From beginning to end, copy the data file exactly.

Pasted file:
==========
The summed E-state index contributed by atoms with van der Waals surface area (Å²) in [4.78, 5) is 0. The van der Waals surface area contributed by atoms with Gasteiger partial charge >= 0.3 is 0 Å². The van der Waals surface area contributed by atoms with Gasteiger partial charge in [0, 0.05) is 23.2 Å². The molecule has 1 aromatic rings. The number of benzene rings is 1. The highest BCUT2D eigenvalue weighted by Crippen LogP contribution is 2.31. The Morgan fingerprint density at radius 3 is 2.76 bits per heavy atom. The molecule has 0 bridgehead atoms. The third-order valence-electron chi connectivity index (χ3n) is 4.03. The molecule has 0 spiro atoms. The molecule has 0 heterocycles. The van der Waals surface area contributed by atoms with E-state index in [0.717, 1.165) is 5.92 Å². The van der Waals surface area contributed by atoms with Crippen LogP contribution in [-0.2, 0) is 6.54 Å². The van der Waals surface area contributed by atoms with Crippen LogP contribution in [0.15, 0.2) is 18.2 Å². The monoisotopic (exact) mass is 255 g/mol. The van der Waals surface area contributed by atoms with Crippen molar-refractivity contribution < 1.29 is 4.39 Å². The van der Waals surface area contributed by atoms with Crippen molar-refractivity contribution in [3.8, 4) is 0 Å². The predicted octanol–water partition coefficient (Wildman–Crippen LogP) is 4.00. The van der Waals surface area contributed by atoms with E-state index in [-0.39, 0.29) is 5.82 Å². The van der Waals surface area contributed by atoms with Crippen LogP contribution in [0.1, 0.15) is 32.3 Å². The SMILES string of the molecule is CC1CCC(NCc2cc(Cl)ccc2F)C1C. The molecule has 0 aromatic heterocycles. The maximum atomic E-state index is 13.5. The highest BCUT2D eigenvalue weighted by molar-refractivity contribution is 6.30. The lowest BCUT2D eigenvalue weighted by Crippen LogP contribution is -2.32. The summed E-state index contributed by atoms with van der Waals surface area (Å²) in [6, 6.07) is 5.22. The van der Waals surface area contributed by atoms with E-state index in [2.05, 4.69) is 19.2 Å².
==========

The summed E-state index contributed by atoms with van der Waals surface area (Å²) in [4.78, 5) is 0. The van der Waals surface area contributed by atoms with Gasteiger partial charge >= 0.3 is 0 Å². The van der Waals surface area contributed by atoms with Gasteiger partial charge in [0, 0.05) is 23.2 Å². The molecule has 1 aromatic rings. The number of benzene rings is 1. The highest BCUT2D eigenvalue weighted by Crippen LogP contribution is 2.31. The Morgan fingerprint density at radius 3 is 2.76 bits per heavy atom. The molecule has 0 bridgehead atoms. The third-order valence-electron chi connectivity index (χ3n) is 4.03. The molecule has 0 spiro atoms. The molecule has 0 heterocycles. The van der Waals surface area contributed by atoms with E-state index in [0.717, 1.165) is 5.92 Å². The van der Waals surface area contributed by atoms with Crippen LogP contribution in [-0.2, 0) is 6.54 Å². The van der Waals surface area contributed by atoms with Crippen LogP contribution in [0.15, 0.2) is 18.2 Å². The monoisotopic (exact) mass is 255 g/mol. The van der Waals surface area contributed by atoms with Crippen molar-refractivity contribution < 1.29 is 4.39 Å². The van der Waals surface area contributed by atoms with Crippen molar-refractivity contribution in [3.8, 4) is 0 Å². The predicted octanol–water partition coefficient (Wildman–Crippen LogP) is 4.00. The van der Waals surface area contributed by atoms with E-state index in [-0.39, 0.29) is 5.82 Å². The van der Waals surface area contributed by atoms with Crippen LogP contribution in [0.1, 0.15) is 32.3 Å². The SMILES string of the molecule is CC1CCC(NCc2cc(Cl)ccc2F)C1C. The molecule has 0 aromatic heterocycles. The maximum atomic E-state index is 13.5. The highest BCUT2D eigenvalue weighted by molar-refractivity contribution is 6.30. The lowest BCUT2D eigenvalue weighted by Crippen LogP contribution is -2.32. The summed E-state index contributed by atoms with van der Waals surface area (Å²) in [6, 6.07) is 5.22. The van der Waals surface area contributed by atoms with E-state index in [2.05, 4.69) is 19.2 Å².